FEMA official emphasizes 'team effort' as hurricane season begins

Representatives from FEMA, NOAA, the military, and the Energy and Homeland Security departments meet with President Obama. Representatives from FEMA, NOAA, the military, and the Energy and Homeland Security departments meet with President Obama. The White House

As the 2012 hurricane season begins, one Federal Emergency Management Agency executive wants to remind American citizens that the onus for keeping them safe doesn’t rest entirely with FEMA.

“It’s a team effort,” FEMA deputy administrator Richard Serino told Government Executive. “It’s not just FEMA. It’s really all of government coming in together. It’s the ability to bring together the team of federal, state, local [responders] . . . We are here to support the governors and the mayors and the cities and towns and states that are affected by a hurricane as they are affected by any disastrous woe.”

The agency currently has a disaster relief fund of more than $2.4 billion, an amount that Serino said has been tracked daily with strong monitoring techniques for at least the past three years.

“We have enough in there to see through the season, unless of course there’s a catastrophic event,” Serino said. He added that a key success in combating 2011’s Hurricane Irene was the ability to predeploy equipment and people to areas where severe weather is expected, an ability granted to FEMA only in the wake of Hurricane Katrina in 2005.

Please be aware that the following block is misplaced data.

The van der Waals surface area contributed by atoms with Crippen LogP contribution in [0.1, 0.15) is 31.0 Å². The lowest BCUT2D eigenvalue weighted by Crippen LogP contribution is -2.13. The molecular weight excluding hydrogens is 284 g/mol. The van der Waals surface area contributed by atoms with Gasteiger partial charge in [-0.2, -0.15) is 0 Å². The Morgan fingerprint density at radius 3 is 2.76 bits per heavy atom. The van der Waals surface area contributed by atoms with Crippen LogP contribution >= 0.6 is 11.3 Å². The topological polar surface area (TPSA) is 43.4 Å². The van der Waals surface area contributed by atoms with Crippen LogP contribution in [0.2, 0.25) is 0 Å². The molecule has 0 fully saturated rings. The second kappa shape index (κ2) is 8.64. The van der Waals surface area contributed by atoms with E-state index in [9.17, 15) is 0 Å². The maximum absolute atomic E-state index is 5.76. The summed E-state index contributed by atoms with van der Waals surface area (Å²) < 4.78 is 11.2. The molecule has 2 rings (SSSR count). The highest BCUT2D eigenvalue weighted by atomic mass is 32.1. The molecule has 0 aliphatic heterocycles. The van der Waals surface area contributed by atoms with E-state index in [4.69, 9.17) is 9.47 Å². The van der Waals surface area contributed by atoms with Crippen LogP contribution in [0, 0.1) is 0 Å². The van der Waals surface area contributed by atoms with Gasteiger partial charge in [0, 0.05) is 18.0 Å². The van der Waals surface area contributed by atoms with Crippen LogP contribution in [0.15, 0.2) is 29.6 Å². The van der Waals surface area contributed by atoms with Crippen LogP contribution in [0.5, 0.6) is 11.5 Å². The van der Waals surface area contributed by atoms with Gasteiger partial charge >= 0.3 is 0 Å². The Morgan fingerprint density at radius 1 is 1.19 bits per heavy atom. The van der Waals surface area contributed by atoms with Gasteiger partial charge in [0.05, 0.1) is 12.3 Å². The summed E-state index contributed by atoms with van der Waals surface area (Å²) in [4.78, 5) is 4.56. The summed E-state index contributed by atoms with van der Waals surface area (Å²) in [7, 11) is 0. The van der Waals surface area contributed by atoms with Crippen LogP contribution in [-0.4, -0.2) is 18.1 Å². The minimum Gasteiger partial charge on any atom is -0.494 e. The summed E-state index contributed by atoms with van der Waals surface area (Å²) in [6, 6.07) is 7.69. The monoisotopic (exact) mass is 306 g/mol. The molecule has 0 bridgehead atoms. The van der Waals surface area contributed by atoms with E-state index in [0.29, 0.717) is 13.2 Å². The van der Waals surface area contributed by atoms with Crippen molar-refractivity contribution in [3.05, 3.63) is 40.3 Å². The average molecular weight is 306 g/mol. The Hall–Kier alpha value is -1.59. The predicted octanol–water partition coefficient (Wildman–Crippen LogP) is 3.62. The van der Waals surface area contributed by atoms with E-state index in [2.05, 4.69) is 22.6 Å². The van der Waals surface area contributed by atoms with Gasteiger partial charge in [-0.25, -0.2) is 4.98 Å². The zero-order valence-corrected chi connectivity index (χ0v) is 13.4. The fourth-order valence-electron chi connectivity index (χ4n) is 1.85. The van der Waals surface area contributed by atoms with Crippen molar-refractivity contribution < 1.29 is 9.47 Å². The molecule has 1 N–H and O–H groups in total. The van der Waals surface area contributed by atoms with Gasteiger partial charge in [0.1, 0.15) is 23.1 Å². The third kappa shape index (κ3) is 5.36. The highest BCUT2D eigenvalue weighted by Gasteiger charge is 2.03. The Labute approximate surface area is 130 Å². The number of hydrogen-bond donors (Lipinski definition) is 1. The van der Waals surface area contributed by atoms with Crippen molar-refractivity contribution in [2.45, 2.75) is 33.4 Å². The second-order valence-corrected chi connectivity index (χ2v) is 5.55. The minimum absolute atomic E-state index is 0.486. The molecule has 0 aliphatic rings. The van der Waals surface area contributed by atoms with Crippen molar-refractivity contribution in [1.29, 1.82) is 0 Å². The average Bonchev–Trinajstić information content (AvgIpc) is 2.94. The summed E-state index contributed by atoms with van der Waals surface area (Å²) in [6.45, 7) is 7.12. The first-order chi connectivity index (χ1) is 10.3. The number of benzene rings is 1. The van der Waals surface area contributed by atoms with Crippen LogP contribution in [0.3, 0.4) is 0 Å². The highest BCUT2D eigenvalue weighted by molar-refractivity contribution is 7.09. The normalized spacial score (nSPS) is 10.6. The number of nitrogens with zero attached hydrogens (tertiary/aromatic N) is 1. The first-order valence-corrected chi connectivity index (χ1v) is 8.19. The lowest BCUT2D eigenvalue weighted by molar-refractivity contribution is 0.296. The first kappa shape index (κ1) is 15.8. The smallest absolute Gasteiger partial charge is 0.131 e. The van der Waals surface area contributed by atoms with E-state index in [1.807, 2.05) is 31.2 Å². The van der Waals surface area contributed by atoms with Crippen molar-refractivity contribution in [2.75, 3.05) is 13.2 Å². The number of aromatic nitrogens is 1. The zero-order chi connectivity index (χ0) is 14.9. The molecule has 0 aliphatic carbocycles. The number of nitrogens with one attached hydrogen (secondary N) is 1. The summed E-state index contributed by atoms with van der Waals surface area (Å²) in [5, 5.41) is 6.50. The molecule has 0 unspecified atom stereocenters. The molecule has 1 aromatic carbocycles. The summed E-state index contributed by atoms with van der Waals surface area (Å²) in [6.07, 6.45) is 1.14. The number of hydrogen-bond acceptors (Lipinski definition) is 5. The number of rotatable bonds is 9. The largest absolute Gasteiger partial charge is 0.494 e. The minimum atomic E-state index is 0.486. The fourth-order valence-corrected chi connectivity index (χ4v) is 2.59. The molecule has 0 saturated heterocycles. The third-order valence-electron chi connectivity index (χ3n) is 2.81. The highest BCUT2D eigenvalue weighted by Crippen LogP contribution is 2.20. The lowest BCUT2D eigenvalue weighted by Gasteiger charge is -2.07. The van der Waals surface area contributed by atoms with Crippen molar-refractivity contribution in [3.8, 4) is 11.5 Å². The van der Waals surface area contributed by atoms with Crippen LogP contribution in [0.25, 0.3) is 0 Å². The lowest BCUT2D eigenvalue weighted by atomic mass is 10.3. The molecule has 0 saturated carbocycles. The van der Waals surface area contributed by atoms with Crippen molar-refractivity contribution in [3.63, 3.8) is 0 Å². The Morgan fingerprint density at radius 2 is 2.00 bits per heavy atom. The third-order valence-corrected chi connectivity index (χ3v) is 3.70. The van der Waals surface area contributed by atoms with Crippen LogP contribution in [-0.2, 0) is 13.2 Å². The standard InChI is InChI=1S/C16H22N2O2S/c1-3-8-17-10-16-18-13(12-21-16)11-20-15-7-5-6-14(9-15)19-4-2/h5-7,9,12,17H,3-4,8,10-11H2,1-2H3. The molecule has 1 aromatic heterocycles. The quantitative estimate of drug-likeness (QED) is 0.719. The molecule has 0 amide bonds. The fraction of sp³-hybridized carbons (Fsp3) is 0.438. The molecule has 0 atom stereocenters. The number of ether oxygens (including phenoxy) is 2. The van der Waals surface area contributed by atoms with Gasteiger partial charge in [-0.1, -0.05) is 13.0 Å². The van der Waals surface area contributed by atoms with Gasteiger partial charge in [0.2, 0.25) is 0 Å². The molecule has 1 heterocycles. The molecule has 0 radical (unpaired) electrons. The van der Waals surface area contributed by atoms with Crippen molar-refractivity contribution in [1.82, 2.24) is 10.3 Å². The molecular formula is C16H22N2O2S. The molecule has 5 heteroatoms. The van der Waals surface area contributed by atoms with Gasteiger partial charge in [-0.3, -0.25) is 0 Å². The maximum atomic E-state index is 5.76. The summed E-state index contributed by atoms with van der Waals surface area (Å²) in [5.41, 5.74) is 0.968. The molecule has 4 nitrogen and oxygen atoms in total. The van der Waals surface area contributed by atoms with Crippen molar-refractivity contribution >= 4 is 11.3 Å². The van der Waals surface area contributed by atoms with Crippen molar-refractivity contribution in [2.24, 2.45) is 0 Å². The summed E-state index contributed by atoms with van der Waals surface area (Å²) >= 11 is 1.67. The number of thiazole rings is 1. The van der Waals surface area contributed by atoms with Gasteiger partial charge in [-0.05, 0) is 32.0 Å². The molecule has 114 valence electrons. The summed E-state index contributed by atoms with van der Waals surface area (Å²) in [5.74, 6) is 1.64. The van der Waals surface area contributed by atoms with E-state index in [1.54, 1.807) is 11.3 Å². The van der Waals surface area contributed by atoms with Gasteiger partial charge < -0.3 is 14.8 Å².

Representatives from FEMA, the National Oceanic and Atmospheric Administration, the military, and the Energy and Homeland Security departments met with President Obama on Wednesday to brief him on the federal government’s approach to hurricane preparedness, and collaboration is the strongest message this year.

In addition to state and local governments, FEMA also will pursue partnerships with faith-based organizations and the private sector. Serino encourages members of the public to visit Ready.gov to gather information on how to best prepare themselves for disasters.

When asked if people trust FEMA enough, Serino said citizens historically trust their local government, friends and neighbors, “and that’s why this has to be a complete team effort.”

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